Poochons are great indoor pets and can thrive in cities and apartments. However, they do best in homes with fenced yards where they can enjoy some off-leash play time. If you live in an apartment, you have to walk your dog more than once every day and find a suitable doggie park where he can get some extra playtime.
First generation Bichon Poo do not have the health problems that affect their parents. However, it is always important to know the health issues that affect the parent breeds in order to know what problems to watch out for in your dog. Poodles are susceptible to progressive retinal atrophy, skin allergies, gastric torsion volvulus, and cataracts. Bichon Frises are susceptible to liver problems.
Bich-poos are prone to ear infections if their ears are not dried within minutes of getting wet. Like other small animals. Bich-poos can suffer fractures when dropped from any height. Therefore, it is important to supervise your young kids whenever they play with this small dog.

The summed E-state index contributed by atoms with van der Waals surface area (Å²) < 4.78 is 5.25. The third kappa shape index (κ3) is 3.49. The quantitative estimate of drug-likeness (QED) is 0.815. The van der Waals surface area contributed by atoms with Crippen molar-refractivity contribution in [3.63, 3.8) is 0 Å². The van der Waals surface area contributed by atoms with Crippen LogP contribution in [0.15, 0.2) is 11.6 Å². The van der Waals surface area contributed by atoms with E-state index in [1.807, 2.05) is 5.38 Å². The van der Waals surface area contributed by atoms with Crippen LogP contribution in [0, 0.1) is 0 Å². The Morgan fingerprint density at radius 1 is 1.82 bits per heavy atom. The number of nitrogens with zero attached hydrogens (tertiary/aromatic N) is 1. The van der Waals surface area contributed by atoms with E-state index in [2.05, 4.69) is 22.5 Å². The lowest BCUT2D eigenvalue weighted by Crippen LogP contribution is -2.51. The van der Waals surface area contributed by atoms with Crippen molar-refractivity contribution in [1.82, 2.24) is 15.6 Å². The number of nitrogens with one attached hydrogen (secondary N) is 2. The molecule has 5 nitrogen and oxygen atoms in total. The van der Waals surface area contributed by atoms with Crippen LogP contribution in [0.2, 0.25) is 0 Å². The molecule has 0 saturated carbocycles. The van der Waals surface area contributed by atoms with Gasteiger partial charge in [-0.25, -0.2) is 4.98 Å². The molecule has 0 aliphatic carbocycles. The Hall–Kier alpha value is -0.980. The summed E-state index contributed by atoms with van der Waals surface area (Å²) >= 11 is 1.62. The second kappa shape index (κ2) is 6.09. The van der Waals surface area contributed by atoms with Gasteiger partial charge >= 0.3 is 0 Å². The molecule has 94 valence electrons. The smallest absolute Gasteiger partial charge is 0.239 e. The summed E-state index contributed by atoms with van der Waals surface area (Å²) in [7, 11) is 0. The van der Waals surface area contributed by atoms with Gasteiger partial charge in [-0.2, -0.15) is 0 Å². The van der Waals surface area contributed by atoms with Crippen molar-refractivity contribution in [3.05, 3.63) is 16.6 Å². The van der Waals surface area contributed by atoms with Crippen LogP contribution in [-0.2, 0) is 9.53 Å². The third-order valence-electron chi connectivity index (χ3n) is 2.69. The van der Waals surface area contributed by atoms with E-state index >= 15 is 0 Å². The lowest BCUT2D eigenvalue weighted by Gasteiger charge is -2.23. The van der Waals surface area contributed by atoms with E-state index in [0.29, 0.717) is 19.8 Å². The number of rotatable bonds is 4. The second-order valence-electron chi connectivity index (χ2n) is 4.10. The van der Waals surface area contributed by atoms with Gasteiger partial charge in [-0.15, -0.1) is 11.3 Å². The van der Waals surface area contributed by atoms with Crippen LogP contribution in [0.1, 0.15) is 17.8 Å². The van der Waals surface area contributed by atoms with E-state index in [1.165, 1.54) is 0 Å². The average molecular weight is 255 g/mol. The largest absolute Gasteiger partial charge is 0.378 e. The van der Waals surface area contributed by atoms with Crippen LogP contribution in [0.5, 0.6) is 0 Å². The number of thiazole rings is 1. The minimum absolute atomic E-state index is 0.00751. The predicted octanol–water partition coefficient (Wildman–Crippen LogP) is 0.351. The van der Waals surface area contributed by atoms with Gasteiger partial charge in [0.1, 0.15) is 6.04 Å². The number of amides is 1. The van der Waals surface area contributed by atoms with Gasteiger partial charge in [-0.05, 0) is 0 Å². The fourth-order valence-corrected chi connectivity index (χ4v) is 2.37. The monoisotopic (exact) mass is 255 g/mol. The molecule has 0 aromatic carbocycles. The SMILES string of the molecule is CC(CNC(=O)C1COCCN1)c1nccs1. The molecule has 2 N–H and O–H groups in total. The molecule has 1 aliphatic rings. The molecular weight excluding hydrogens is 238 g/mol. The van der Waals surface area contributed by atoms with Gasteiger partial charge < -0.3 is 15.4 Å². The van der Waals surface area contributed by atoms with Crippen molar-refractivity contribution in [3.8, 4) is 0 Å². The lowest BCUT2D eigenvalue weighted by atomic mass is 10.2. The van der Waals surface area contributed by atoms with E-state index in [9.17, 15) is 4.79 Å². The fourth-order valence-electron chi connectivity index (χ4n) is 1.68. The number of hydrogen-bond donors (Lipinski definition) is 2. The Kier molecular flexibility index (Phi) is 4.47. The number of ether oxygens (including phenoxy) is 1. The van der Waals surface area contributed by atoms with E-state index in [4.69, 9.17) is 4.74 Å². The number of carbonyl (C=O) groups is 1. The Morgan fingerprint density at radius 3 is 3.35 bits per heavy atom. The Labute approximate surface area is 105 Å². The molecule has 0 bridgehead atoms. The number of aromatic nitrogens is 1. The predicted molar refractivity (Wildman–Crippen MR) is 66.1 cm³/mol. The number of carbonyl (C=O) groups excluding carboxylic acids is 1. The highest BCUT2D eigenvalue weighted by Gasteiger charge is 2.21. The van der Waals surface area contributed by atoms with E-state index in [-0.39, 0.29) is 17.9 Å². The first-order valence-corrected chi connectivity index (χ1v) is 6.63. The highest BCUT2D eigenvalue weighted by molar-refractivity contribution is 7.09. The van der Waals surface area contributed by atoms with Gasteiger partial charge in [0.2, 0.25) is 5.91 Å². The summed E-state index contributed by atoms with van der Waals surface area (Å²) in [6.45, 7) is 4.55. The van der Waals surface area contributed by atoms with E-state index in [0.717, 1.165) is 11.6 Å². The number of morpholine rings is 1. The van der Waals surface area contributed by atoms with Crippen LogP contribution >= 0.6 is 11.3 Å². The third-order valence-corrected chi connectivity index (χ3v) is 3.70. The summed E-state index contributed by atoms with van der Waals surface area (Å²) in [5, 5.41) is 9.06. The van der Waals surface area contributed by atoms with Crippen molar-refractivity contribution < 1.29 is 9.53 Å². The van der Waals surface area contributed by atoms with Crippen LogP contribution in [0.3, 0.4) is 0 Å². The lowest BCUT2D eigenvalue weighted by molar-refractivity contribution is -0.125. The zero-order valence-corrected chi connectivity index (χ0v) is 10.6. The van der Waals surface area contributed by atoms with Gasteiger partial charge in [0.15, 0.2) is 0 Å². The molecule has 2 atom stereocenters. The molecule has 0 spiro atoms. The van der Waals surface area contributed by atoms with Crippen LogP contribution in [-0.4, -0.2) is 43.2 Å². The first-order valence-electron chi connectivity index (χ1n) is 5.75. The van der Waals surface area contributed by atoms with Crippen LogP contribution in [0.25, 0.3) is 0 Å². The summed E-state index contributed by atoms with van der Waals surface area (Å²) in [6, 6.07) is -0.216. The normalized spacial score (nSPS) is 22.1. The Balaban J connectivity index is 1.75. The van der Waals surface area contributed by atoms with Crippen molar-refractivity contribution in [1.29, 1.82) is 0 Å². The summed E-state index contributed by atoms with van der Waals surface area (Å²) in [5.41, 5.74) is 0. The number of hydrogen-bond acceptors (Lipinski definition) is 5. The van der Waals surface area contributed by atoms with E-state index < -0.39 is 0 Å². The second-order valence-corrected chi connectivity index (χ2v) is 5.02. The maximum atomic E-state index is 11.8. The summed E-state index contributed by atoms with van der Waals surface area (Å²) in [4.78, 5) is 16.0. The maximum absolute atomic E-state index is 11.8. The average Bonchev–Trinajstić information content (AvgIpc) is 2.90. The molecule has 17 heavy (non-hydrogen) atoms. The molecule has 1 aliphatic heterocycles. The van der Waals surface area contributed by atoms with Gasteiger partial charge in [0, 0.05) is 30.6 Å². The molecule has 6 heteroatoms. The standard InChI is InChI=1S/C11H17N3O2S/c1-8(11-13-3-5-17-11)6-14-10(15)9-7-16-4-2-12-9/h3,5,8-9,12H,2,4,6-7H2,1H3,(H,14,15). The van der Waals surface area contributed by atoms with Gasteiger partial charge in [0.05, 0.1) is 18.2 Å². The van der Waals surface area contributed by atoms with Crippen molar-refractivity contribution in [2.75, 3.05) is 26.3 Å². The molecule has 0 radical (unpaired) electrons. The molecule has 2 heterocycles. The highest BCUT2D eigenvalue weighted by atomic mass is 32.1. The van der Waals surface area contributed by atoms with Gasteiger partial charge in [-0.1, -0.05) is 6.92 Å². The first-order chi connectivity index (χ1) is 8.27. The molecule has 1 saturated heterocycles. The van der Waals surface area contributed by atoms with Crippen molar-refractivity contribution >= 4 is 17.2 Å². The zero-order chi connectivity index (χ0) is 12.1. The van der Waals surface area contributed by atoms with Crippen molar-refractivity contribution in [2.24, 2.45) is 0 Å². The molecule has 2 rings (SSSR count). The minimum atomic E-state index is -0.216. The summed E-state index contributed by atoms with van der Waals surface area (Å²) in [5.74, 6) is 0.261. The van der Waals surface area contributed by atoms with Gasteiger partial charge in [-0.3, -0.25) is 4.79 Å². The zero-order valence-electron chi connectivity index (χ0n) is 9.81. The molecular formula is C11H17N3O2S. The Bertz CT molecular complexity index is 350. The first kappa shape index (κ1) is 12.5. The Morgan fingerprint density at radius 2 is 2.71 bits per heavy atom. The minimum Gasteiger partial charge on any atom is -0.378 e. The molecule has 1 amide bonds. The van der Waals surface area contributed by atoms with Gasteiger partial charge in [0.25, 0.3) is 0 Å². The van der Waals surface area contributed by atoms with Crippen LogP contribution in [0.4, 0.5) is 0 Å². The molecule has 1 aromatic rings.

To ensure you get bichon poo with lower health risks, find responsible breeders who only breed first-generation hybrids. It is also important to ask for the medical records of your puppy’s parents to know which issues they may have. Your Bichpoo should also get occasional physical examinations, thyroid tests, blood tests, and eye tests to ensure he is healthy.
What’s good about ’em: Bichon Poo
- They are very small but sturdy
- They are good with children and other pets
- They are great alert watchdogs but are not aggressive
- They are very playful and fun to hang out with
- They have hypoallergenic coats that don’t shed. This makes them great for allergy sufferers
What’s bad about ’em:Bichon Poo
- They are prone to excessive barking
- They require frequent clipping, making them harder to care for
- They get very attached to the owner and experience separation anxiety when left alone. Separation anxiety in Poochons is characterized by a lot of whining and destructive behavior.
- They can be very shy when not socialized enough
Bichon Poo is very kind, intelligent, active, and friendly. They are a great dog to bond and play with. However, they require a lot of maintenance and exercise. It is important to take these factors into consideration before deciding to get this adorable pooch.